You are seven years old. You go on a camping trip with your little brother and a priest, a man who you trust and respect. The priest molests you, and at one point forces you to have oral sex with your brother, who is four. If you tell your parents, says the priest, he will kill your little sister. You tell your brother never to speak about what happened on that trip. You grow up, have alcohol problems, attempt suicide twice, your marriage ends in divorce, and you are estranged from your brother.
And then, 35 years after the priest shattered your life, you show up at the Jesuit retirement home where he lives, in bucolic Los Gatos, California, and ask to speak to him.
The priest is now 65. When he comes to the door, you pummel him, leaving him bruised and bloodied, with two cuts to his face and ear.
Two years later a jury acquits you of all felony and elder abuse charges, and deadlocks on misdemeanor assault charges. You are free to walk. You could’ve taken a plea deal early on and avoided the risk of jail time, but you chose not to.
You are William Lynch, 44, of San Francisco.
In 1998 the Jesuits paid you and your brother $187,000 each after legal fees to settle your lawsuit against the priest – Father Jerold Lindner – my high school English teacher.
In 2007, one of Lindner’s own nieces sued the Jesuits for what Father Jerry did to her as a child, and was awarded $786,000.
Two years ago, after the assault was first reported, I wrote about Father Lindner as I knew him back in high school. He was a decent English teacher, a little creepy, the butt of jokes, but none of us suspected how truly monstrous he was.
Where to start.
I do believe the Catholic Church’s vow of celibacy is a problem, and can exacerbate whatever perversions already exist in a man. You can not thwart a drive as essential as the need for food, sleep and water without risking some terrible consequences. Some men can handle it, some can’t. I think of another teacher from high school, a wonderful man named Father Joseph Fice. He taught me theology, and, more importantly, when I was a freshman and my dad was unavailable for a Loyola High School Father-Son Pancake Breakfast, he took me instead. We’ve been in e-mail contact recently. I can only imagine how the actions of his colleague must pain, disgust and sadden him.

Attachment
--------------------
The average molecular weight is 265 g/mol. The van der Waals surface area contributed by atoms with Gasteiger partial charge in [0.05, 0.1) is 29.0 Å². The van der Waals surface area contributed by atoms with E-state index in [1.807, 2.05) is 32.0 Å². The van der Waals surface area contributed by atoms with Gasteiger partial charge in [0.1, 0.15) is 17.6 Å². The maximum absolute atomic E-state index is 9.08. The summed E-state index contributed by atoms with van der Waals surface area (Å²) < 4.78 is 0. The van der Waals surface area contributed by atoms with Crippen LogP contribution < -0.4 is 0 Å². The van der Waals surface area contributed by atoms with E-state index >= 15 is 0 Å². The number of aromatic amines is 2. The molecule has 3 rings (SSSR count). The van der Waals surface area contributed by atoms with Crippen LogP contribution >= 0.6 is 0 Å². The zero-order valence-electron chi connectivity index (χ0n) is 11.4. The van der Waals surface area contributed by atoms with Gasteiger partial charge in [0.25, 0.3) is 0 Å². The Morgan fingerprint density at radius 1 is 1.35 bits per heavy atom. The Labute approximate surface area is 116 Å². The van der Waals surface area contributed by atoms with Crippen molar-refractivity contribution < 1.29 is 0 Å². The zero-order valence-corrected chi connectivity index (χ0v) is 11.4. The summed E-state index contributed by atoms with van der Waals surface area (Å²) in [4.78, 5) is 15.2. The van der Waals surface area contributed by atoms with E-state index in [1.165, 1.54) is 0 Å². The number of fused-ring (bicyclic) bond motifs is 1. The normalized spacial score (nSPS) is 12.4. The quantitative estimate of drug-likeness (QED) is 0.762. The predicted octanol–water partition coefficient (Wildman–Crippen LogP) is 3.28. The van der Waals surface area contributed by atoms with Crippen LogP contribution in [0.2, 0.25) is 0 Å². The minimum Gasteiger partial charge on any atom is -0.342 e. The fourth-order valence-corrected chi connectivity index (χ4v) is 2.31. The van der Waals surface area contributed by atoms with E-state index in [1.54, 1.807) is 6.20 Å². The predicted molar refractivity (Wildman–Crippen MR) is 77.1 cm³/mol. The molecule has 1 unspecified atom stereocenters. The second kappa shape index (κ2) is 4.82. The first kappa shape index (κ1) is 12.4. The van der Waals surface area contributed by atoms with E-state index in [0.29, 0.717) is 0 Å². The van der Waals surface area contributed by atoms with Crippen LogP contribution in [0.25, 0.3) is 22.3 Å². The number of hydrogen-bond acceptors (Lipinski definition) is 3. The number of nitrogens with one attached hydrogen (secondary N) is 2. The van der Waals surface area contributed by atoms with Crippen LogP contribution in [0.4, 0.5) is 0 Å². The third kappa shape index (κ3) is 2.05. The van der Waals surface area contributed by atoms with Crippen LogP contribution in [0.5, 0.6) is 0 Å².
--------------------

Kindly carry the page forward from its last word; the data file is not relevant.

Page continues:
The celibacy mandate for priests wasn’t instituted until the 11th century – before that, priests could, and did, marry. The vow was put into place by Pope Gregory VII – a man – as fallible as any other.
I had no doubt Lynch would be acquitted – this would be a case of jury nullification just like the O.J. Simpson trial – only in this case, Lynch professed his guilt when he didn’t have to, and he didn’t murder two people in cold blood.
Lindner took the stand for 40 minutes to describe how “vicious” his beating had been, but when questioned about the molestation itself, he invoked his Fifth Amendment right against self-incrimination and stopped talking. The judge struck all his testimony from the record.
How he could be so shameless and unrepentant as to take the stand in the first place is beyond me.
One of the jurors said that after the priest’s testimony was thrown out, “we all thought it would be not guilty. But then the defendant said he did it.”
Lynch took the stand – voluntarily – and admitted to beating Father Jerry, thereby incriminating himself.
Lynch wanted my English teacher’s actions exposed – the statute of limitations for criminal prosecution had expired – and didn’t want to lie about what he had done, even if it meant risking his own freedom.
“I honestly thought I was going to jail,” said Lynch after the verdicts were read.
Paul Mones, one of Lynch’s attorneys, called the jury’s verdict “remarkable,” given that Lynch told the jury he punched the priest several times.
But sometimes juries look to the spirit, and not the letter, of the law. Lindner didn’t serve a minute behind bars for what he did, and the church picked up the tab for the settlements. Far as I’m concerned, and I hazard to guess the jury felt the same way, it was Lindner, not Lynch, who got off easy.
“I was wrong for doing what I did…”
These are Lynch’s words, not Lindner’s, and I don’t particularly agree with Lynch.
“…I perpetuated the cycle of violence. But if there is anything I want people (who have been molested) to take away from this, it is that you can come forward, you can seek justice, and you can find justice in many forms.”
One of those forms is punching the man who stole your childhood in the most sickening fashion and nearly ruined your adulthood.
Prosecutors knew they had an uphill battle, and tried to make this case about vigilantism, not karmic payback.
“As prosecutors, we must sometimes take actions that are unpopular, in order to uphold the rule of law, and the high ideals of our country,” said D.A. Jeff Rosen. “We knew the Lynch case would be difficult, but our mission is to do what is right, not what is easy or popular.”
By getting on the stand and admitting what he had done, unlike my English teacher, it seems to me Lynch embodied Rosen’s idealism.
Lynch and Lindner got their day in court, and a jury of their peers decided what was fair.